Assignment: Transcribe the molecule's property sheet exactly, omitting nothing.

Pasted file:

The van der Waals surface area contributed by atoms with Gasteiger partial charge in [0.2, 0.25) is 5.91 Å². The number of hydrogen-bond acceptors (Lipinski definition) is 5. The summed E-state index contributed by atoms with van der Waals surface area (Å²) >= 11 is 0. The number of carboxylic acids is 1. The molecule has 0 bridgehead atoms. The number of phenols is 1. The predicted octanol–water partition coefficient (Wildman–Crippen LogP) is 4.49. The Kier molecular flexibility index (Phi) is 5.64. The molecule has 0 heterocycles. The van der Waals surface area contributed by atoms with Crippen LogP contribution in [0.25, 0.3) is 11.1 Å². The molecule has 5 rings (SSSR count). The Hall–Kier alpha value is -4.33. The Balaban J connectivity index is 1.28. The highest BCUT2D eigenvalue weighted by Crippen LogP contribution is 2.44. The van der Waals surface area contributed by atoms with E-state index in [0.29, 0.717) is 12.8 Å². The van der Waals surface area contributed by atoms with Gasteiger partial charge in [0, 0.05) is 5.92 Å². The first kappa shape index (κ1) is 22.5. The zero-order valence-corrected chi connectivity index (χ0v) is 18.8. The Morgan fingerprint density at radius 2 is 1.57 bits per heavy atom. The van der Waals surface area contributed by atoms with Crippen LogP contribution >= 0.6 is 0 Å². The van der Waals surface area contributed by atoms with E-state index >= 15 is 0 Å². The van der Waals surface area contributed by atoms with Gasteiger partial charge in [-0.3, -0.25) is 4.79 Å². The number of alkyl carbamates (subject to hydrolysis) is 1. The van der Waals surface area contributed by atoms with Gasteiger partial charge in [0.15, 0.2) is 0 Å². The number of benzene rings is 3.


The van der Waals surface area contributed by atoms with Gasteiger partial charge in [0.2, 0.25) is 5.91 Å². The number of hydrogen-bond acceptors (Lipinski definition) is 5. The summed E-state index contributed by atoms with van der Waals surface area (Å²) >= 11 is 0. The number of carboxylic acids is 1. The molecule has 0 bridgehead atoms. The number of phenols is 1. The predicted octanol–water partition coefficient (Wildman–Crippen LogP) is 4.49. The Kier molecular flexibility index (Phi) is 5.64. The molecule has 0 heterocycles. The van der Waals surface area contributed by atoms with Crippen LogP contribution in [0.25, 0.3) is 11.1 Å². The molecule has 5 rings (SSSR count). The Hall–Kier alpha value is -4.33. The Balaban J connectivity index is 1.28. The highest BCUT2D eigenvalue weighted by Crippen LogP contribution is 2.44. The van der Waals surface area contributed by atoms with E-state index in [0.29, 0.717) is 12.8 Å². The van der Waals surface area contributed by atoms with Gasteiger partial charge in [0, 0.05) is 5.92 Å². The first kappa shape index (κ1) is 22.5. The zero-order valence-corrected chi connectivity index (χ0v) is 18.8. The Morgan fingerprint density at radius 2 is 1.57 bits per heavy atom. The van der Waals surface area contributed by atoms with Crippen LogP contribution >= 0.6 is 0 Å². The van der Waals surface area contributed by atoms with E-state index >= 15 is 0 Å². The van der Waals surface area contributed by atoms with Gasteiger partial charge in [-0.3, -0.25) is 4.79 Å². The number of alkyl carbamates (subject to hydrolysis) is 1. The van der Waals surface area contributed by atoms with Gasteiger partial charge in [0.15, 0.2) is 0 Å². The number of benzene rings is 3.